Intellectual Property

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Your ideas, your innovations, your business.
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IP Audit

What is an IP Audit?

An IP audit is a systematic review and analysis of the intellectual property (“IP”) developed, owned and used by your business.

The audit considers the ‘classic’ types of IP such as designs, copyright, patents and trade marks, but also any IP policies, procedures, or commercial contracts that are relevant. IP audits are tailored to your business and its needs now and in the future.

IP audits are an important part of conducting due diligence, and are often the first step taken as part of an overall IP strategy to enable a business to effectively exploit, manage and protect their IP. They also ensure your business is robust and ready for future investment, merger or acquisition.  

IP Strategy

There are a multitude of IP rights, so it can be difficult to know where to start and what process to follow to get ahead of it.

Devising and implementing an IP strategy is the key not only to protecting your position in the marketplace and your IP, but also to gaining a commercial advantage and realising the true value and potential of your IP.

copyright or patent concept, intellectual property
IP Portfolio Management

IP Portfolio Management is the broad term given to the ongoing commitment to protecting, maintaining, reviewing, acquiring and exploiting IP throughout its lifecycle to ensure things run smoothly.

Trade mark registration is only the beginning, as trade marks need to be:

    • Renewed every 10 years;
    • Protected through indicating their status as a registered trade mark; and
    • Maintained when details on the trade mark register become outdated or commercialisation opportunities arise.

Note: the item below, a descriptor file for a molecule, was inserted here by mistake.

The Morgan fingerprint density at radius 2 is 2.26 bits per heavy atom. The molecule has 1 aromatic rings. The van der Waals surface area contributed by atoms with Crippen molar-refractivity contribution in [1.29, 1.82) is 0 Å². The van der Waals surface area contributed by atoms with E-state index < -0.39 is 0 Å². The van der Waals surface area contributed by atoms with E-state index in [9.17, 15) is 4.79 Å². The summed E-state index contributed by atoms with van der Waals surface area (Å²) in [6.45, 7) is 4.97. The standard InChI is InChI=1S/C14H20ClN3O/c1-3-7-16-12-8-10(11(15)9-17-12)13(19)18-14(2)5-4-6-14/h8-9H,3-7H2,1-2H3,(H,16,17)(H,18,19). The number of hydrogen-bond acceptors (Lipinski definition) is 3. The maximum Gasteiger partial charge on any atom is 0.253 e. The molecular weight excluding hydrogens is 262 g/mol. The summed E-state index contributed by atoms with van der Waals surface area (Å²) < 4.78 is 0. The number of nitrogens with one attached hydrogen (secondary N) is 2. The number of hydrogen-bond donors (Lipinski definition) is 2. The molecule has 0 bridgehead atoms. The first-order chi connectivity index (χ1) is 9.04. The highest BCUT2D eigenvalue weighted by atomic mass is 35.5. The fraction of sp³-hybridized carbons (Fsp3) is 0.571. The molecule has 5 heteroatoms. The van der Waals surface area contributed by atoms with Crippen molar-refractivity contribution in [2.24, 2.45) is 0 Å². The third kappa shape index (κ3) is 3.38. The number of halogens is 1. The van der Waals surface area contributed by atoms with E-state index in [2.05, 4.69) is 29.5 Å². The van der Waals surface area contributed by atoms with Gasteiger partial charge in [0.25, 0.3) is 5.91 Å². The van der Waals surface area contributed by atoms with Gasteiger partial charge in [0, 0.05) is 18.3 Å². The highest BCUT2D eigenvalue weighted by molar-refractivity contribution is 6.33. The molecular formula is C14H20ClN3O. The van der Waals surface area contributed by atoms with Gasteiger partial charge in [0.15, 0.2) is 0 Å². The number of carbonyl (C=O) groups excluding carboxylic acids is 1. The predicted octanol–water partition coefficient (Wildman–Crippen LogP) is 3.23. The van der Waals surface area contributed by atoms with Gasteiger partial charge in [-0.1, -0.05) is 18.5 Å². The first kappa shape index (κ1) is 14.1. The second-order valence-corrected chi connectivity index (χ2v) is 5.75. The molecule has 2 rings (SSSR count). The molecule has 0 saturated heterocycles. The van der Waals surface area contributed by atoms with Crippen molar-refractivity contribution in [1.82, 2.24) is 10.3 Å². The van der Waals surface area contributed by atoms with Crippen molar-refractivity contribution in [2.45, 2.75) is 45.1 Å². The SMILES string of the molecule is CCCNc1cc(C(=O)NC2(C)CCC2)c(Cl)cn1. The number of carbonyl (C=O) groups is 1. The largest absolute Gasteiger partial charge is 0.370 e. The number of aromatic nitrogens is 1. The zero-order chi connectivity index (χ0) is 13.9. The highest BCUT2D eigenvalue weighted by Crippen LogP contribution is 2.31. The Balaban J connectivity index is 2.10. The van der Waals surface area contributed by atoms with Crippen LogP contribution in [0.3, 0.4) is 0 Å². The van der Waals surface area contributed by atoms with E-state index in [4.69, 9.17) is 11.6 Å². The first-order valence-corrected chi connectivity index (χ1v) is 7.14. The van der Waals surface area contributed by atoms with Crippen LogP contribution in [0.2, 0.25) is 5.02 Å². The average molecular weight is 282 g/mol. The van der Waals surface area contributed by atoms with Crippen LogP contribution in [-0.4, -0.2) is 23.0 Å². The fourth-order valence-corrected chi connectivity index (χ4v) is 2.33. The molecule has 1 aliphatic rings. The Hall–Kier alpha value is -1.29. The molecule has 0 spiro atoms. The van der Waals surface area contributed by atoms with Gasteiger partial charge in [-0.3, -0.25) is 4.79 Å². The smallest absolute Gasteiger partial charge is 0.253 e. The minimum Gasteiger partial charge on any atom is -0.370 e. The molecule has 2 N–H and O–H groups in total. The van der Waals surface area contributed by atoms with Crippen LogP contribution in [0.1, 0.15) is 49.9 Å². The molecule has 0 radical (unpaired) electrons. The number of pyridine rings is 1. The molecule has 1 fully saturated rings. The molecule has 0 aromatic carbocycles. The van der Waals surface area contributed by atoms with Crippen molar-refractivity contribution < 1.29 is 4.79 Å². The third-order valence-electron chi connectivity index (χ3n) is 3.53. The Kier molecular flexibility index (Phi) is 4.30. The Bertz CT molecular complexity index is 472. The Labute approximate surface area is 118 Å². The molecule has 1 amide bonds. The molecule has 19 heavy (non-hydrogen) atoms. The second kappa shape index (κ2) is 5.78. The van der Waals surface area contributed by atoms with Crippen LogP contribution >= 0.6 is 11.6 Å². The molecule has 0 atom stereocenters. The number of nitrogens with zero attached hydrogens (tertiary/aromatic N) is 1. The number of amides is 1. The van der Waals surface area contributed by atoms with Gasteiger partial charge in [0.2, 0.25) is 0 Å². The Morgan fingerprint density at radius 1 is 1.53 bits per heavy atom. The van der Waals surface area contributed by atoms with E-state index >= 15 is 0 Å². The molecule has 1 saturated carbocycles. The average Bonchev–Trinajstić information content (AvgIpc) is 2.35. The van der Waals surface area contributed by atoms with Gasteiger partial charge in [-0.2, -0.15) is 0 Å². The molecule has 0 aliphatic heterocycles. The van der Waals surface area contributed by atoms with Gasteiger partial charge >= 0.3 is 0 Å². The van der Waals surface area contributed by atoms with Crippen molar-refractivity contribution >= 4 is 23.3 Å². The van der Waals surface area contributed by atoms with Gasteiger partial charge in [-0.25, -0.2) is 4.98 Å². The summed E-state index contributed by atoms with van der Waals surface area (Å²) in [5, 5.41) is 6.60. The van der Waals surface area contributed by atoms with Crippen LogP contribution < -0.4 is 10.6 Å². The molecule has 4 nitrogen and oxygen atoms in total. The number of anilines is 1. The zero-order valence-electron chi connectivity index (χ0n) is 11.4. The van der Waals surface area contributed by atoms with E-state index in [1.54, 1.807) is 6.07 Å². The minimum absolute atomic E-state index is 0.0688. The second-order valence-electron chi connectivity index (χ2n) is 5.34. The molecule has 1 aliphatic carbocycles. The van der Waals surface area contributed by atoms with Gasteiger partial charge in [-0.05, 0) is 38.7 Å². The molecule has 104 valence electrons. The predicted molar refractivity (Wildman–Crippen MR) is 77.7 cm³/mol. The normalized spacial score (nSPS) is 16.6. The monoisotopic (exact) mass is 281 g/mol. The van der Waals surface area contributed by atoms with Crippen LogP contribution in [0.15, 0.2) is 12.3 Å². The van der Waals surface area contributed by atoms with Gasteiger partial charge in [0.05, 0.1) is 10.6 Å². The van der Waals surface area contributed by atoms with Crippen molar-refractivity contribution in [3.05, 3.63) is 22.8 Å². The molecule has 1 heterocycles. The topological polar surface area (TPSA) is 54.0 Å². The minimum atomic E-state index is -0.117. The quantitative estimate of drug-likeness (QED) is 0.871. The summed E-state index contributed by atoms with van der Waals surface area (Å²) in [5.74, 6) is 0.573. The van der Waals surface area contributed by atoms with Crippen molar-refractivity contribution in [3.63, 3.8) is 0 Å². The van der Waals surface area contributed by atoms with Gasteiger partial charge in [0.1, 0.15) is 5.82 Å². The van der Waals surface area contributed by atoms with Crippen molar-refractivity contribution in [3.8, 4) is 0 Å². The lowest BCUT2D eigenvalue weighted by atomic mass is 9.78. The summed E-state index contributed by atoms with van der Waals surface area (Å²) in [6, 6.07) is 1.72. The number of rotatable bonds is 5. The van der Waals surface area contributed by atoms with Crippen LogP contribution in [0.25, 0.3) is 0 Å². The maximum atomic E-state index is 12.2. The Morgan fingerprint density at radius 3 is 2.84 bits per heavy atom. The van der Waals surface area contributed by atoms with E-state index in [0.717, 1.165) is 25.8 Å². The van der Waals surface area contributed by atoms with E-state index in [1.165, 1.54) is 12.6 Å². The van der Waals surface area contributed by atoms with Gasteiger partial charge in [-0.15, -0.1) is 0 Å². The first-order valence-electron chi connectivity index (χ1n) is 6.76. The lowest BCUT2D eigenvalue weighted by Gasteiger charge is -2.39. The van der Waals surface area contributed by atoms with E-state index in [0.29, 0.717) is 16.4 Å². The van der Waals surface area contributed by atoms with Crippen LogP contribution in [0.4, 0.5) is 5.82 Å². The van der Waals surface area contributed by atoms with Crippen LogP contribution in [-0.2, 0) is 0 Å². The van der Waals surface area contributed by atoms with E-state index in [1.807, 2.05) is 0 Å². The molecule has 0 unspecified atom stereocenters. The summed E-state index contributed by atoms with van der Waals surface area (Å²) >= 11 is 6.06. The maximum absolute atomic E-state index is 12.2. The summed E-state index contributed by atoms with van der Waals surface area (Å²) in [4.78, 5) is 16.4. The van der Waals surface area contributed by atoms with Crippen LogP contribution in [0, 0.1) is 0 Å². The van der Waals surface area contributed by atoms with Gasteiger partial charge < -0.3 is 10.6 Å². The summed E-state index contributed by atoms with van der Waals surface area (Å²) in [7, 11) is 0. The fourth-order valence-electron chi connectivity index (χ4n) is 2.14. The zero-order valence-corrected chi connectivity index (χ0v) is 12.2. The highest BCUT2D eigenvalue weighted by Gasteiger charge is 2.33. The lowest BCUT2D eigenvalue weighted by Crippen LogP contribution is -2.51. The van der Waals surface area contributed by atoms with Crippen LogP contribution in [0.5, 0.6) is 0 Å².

Managing IP risk will also help reduce risk to your business.  For example, we can track your competitor’s IP and if necessary, attack those rights. We can also enforce your IP against infringers.

IP Protection
IP Protection

Many types of IP provide a ‘monopoly’ right, which provides exclusive rights to the owner. The exclusive nature of these rights contributes to their value and importance, and calls for adequate protection to be put in place.

Whether this is legal protection through registration of your rights, or having internal procedures and processes in place, IP protection is vital to prevent, deter and act upon any infringement or unauthorised use of your IP.

Trade Secrets and Confidentiality

Trade Secrets are the cornerstone of many successful companies. For example, the secret formula for Coca-Cola or Google’s search algorithm.

Whilst some IP rights require registration by default or to capitalise on them, the reverse is true for trade secrets – their secrecy is maintained via confidentiality and restrictive measures to prevent their disclosure or mishandling.

Whether IP is best protected as a trade secret or through other IP rights is nuanced, and should be discussed with an IP professional to establish the best course of action.

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Commercialisation of IP

IP is an intangible asset, and is considered personal property, meaning it can be used to generate revenue and grow your business through its sale or licensing.

However, IP offers more than that: it can form the basis of a new business collaboration, result in product development or improvement, accrue and build goodwill in a brand, company, and much more.

If commercialised successfully, IP will become one of, if not the most valuable asset a company owns.

IP theft
IP Litigation and Disputes

Owing to their value, IP rights are often the source of disputes regarding their ownership and/or use, and rightly so – if you own IP you will want to take action to enforce and defend your rights.

If you are accused IP infringement, there are many ways to proceed; taking good advice early on is essential and can help avoid costly proceedings.

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Due diligence and IP Transactions

IP is all around us, and often forms the basis of or a big part of a variety of transactions.

For example, when one company seeks to acquire another they will want to ensure that the IP portfolio of the company they wish to acquire is in order.

Commercial Contracts

A key factor in many commercial arrangements is IP.  You’ve come up with a brilliant idea with a colleague and want to pursue it, but who will own the IP and how will you achieve this together?

The idea is there but you don’t have the means to fully realise it yourself and are seeking the help of a third party, how will that relationship be governed?

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